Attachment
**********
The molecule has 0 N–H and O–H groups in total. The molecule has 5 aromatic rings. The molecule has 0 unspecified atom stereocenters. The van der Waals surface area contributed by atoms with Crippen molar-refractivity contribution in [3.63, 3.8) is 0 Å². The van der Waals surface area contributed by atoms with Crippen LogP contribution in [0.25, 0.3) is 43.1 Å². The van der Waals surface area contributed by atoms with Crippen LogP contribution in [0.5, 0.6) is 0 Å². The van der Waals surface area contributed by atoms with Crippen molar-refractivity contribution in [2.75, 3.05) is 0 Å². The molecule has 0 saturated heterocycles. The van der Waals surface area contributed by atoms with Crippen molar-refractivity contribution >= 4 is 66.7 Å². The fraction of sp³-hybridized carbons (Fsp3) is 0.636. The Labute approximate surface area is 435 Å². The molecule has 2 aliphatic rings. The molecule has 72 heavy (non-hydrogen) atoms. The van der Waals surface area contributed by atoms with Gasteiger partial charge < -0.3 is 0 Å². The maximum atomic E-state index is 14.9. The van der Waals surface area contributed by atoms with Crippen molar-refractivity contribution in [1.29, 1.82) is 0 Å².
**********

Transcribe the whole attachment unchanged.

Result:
The molecule has 0 N–H and O–H groups in total. The molecule has 5 aromatic rings. The molecule has 0 unspecified atom stereocenters. The van der Waals surface area contributed by atoms with Crippen molar-refractivity contribution in [3.63, 3.8) is 0 Å². The van der Waals surface area contributed by atoms with Crippen LogP contribution in [0.25, 0.3) is 43.1 Å². The van der Waals surface area contributed by atoms with Crippen LogP contribution in [0.5, 0.6) is 0 Å². The van der Waals surface area contributed by atoms with Crippen molar-refractivity contribution in [2.75, 3.05) is 0 Å². The molecule has 0 saturated heterocycles. The van der Waals surface area contributed by atoms with Crippen molar-refractivity contribution >= 4 is 66.7 Å². The fraction of sp³-hybridized carbons (Fsp3) is 0.636. The Labute approximate surface area is 435 Å². The molecule has 2 aliphatic rings. The molecule has 72 heavy (non-hydrogen) atoms. The van der Waals surface area contributed by atoms with Gasteiger partial charge < -0.3 is 0 Å². The maximum atomic E-state index is 14.9. The van der Waals surface area contributed by atoms with Crippen molar-refractivity contribution in [1.29, 1.82) is 0 Å².